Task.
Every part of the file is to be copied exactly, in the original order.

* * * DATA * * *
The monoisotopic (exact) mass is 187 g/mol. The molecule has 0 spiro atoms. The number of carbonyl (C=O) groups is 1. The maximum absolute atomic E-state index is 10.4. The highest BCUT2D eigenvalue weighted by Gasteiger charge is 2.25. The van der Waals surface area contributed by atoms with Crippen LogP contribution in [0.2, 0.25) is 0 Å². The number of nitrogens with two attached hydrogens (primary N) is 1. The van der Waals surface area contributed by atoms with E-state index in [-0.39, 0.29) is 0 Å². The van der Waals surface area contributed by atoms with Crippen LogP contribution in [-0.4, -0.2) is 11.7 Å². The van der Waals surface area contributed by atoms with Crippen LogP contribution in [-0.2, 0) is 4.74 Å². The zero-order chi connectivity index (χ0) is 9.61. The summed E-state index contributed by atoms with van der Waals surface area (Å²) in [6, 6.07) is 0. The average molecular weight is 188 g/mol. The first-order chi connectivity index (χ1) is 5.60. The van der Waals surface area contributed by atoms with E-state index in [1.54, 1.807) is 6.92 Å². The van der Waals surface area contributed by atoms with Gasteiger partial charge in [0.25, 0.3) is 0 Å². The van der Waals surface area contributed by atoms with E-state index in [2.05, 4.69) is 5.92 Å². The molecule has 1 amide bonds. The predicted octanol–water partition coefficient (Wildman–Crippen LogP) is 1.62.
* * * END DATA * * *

The monoisotopic (exact) mass is 187 g/mol. The molecule has 0 spiro atoms. The number of carbonyl (C=O) groups is 1. The maximum absolute atomic E-state index is 10.4. The highest BCUT2D eigenvalue weighted by Gasteiger charge is 2.25. The van der Waals surface area contributed by atoms with Crippen LogP contribution in [0.2, 0.25) is 0 Å². The number of nitrogens with two attached hydrogens (primary N) is 1. The van der Waals surface area contributed by atoms with E-state index in [-0.39, 0.29) is 0 Å². The van der Waals surface area contributed by atoms with Crippen LogP contribution in [-0.4, -0.2) is 11.7 Å². The van der Waals surface area contributed by atoms with Crippen LogP contribution in [-0.2, 0) is 4.74 Å². The zero-order chi connectivity index (χ0) is 9.61. The summed E-state index contributed by atoms with van der Waals surface area (Å²) in [6, 6.07) is 0. The average molecular weight is 188 g/mol. The first-order chi connectivity index (χ1) is 5.60. The van der Waals surface area contributed by atoms with E-state index in [1.54, 1.807) is 6.92 Å². The van der Waals surface area contributed by atoms with Gasteiger partial charge in [0.25, 0.3) is 0 Å². The van der Waals surface area contributed by atoms with E-state index in [2.05, 4.69) is 5.92 Å². The molecule has 1 amide bonds. The predicted octanol–water partition coefficient (Wildman–Crippen LogP) is 1.62.